New Orleans dried out today from a weekend of downpours, but the city could be facing more rain throughout the week. Reports of problems with the drainage system are once again plaguing the city which has flooded for the second time in the last two weeks. With the anniversary of Hurricane Katrina approaching, the New Orleans Council is calling for emergency meetings to review the drainage systems and find out why messages about flood threats are not reaching the citizens of New Orleans in time.
The New Orleans City Council is trying to learn what they can about the work that is going on at this time, and what other projects are scheduled. They also want to keep track of the dollar amount of damage to see if it approaches the threshold for federal assistance. New Orleans is no stranger to harsh weather, and some of the areas in clean-up mode right now, the 7th Ward and the Treme neighborhoods of New Orleans, were dealing with tornado damage and downed power lines at this exact time last year.
With the New Orleans tornado damage, it wasn’t water last year, but the wind that leveled buildings. Aaron Miller, the Director of the New Orleans Homeland Security Office toured the street where the damage was the worst.
“Two individuals were walking down the street in the severe weather. They happened to be right near a building when it collapsed.”
The buildings that were damaged were already slated for demolition, but the tornado damage put the community at further risk.
“It was a dilapidated two-story structure. It had work done and then it was rotting and had work done again. It’d be waiting to fall down for years.”
With the threat of more rain, the New Orleans City Council is trying to get a handle on the drainage and alert system in an effort to stay ahead of problems within the city. Council President Jason Williams has meetings planned for tomorrow in order to find out what happened during this weekend’s floodings and find out what went wrong with the current New Orleans alert system.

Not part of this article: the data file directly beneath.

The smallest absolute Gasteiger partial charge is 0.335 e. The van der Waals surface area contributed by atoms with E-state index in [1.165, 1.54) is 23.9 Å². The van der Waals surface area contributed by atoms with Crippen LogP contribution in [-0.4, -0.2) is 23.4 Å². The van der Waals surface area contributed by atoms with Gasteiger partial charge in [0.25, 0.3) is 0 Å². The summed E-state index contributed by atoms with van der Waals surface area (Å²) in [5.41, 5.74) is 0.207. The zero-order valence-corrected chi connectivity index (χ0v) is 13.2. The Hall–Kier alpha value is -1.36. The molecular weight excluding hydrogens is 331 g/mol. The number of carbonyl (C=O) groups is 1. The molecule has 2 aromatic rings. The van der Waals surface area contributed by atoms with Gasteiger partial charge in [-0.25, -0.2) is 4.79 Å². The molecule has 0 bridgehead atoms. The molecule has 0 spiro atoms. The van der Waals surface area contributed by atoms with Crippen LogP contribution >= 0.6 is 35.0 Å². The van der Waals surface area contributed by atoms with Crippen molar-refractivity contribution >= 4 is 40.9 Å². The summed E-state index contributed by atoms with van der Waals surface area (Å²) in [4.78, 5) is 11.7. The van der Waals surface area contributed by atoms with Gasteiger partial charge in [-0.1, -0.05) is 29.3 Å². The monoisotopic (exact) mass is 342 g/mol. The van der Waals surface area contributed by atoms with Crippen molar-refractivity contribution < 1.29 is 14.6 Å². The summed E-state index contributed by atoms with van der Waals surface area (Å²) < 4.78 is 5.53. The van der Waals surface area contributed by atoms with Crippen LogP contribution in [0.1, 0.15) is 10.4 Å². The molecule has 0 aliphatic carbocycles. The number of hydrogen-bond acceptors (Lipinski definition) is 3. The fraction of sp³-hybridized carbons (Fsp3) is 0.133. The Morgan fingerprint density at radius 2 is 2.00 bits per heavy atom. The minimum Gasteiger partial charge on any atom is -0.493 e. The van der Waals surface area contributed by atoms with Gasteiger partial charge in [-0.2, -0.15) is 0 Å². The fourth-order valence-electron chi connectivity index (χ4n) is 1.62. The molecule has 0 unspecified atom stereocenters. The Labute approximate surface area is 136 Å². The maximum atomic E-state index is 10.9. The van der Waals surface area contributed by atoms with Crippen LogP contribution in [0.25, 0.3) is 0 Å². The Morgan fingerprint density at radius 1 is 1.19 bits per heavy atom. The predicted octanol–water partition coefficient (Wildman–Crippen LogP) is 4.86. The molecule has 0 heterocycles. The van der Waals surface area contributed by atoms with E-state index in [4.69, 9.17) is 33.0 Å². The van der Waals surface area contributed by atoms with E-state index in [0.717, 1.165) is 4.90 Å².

“[The meetings are] not to make any presumptions or cast any aspersions, but to really do an autopsy of every single thing that happened between Saturday and Sunday.”
Williams says the most important question he wants to ask is why alerts didn’t go out sooner within the New Orleans city limits. The biggest complaint he is hearing from residents is about their cars.
“If they had gotten word sooner… they could have gotten out and moved their car onto the sidewalk and saved their car.”
New Orleans Councilmember LaToya Cantrell said that more than fifteen businesses have flooded for the second time in two weeks, and the flooding this weekend was worse than the last time.
“The Broad Street Theater had maybe a foot (0.3 meters) of water a couple weeks ago. This time, it was more than 3 feet (0.9 meters) of water.”
These areas that are having recent flooding issues have not had standing water problems in the past. Williams says the biggest concern, with the Hurricane Katrina anniversary on the horizon, is that if these areas can’t handle a heavy rain, what will happen if a hurricane hits?
“If we can’t handle that amount of rain, we certainly can’t handle a hurricane. We’ve got some capacity issues, got some serious preparedness issues. That’s a longer conversation, but it’ll certainly start tomorrow.”
Also tomorrow, Governor John Bel Edwards will tour the flood damaged areas to also put together a game plan as the historic anniversary of Hurricane Katrina looms. On Saturday eight inches of rain fell in a short period of time, damaging businesses, homes, and vehicles. People are panicked as they watched the water rise for the second time in as many weeks.
Governor Edwards will start his tour in Treme at Willie Mae’s Restaurant and will move on to North Broad Street at the Zulu Social Aid & Pleasure Club and the Broad Theater. All of these places took on floodwater Saturday for the second time in two weeks.
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The New Orleans neighborhood of Lakeview has also suffered.
“The governor’s tour will then go to Mondo Restaurant and the Lakeview neighborhood, where a number of businesses on Harrison Avenue were flooded in addition to nearby homes and vehicles.”
While the residents of New Orleans are everyone’s biggest concern, NOLA’s economy is largely boosted by tourism and a number or restaurants have suffered flooding and water damage according to Eater. Places like the soon to open Gabrielle Restaurant and The Cheezy Cajun both suffered water damage, and Parkway Bakery and Tavern flooded, and the shed in the back caught on fire during the storm. According to the Po-boy shop’s Facebook page, the restaurant opened back up for business in the late hours of Monday.
Do you think New Orleans can get a plan in place before the anniversary of Hurricane Katrina?
[Featured Image by Gerald Herbert/AP Images]